What Is Concrete Curing?

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Concrete, like cement and mortar, forms a thick paste when mixed and turns into a hard surface when it dries. It seems simple, but you also must ensure that your concrete doesn't dry too quickly, or it forms a dusty surface that cracks easily. Properly curing your concrete gives you a surface that resists stronger forces than concrete that has dried too quickly.

Definition

  • When you cure concrete, it means you provide it with the proper surrounding conditions for it to harden correctly and resist most forces that it meets. Curing begins with a process called hydration which involves a reaction between water and the cement, forming small crystals that bond. The second step of curing slows down the water-cement reaction. A proper cure might take several weeks or years, in some cases.

Improper Curing

  • Concrete doesn't resist abrasion when it dries too quickly. The surface easily turns into dust which exposes the gravel below it, making the concrete look "eaten away." This often happens with concrete cured in the summer without any insulation against evaporation.

How to Cure Concrete

  • Once you finish a small slab of concrete, don't hesitate to put some curing compound on it right away. Letting the concrete wait more than 10 minutes without curing compound might make the concrete cure weakly. The humidity level in concrete must not drop below 80 percent. Pour a coat of curing compound on the concrete and allow it to settle before pouring a second coat without leaving any gaps. This ensures that humidity doesn't leave the concrete too early.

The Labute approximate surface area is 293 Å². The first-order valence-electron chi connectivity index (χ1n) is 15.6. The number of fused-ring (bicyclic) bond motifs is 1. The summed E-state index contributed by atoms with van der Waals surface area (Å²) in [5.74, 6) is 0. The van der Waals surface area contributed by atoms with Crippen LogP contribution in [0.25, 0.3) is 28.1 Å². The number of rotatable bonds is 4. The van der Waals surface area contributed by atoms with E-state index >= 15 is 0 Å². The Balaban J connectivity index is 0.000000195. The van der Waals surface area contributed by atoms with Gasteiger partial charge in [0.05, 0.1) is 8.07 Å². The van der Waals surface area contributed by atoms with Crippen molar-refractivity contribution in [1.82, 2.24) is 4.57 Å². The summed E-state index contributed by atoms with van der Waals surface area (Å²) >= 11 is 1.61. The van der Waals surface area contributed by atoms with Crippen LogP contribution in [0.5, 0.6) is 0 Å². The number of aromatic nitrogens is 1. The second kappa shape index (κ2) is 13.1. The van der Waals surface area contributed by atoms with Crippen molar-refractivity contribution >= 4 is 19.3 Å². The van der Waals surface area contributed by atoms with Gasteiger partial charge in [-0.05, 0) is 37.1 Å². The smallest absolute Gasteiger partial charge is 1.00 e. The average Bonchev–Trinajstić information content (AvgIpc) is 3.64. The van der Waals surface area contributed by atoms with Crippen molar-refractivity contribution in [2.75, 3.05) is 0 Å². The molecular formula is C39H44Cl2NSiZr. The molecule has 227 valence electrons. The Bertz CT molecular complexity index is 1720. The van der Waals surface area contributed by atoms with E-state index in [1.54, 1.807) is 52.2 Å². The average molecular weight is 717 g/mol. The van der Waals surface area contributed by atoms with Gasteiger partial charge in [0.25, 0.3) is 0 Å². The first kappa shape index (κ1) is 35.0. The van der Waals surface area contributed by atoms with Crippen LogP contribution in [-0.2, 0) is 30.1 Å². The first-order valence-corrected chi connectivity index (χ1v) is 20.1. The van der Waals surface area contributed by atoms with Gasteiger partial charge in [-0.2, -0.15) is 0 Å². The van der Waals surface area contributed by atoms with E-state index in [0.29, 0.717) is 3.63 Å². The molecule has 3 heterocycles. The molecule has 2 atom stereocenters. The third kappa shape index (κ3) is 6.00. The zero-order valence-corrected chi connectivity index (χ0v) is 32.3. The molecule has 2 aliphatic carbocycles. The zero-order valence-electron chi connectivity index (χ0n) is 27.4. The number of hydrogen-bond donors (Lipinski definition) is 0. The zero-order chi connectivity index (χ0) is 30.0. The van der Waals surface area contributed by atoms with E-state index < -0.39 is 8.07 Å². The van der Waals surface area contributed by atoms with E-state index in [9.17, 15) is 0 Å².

Seal Your Concrete

  • Sealant increases the durability and overall lifetime of a concrete surface, especially if you live in an area where water freezes. If water that has absorbed in concrete freezes, it expands the hardened concrete, causing it to crack. Sealant prevents water from penetrating concrete. Don't get just any sealant, though. Read the label to verify whether it works well in your climate.

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References

  • Photo Credit concrete image by Empath from Fotolia.com
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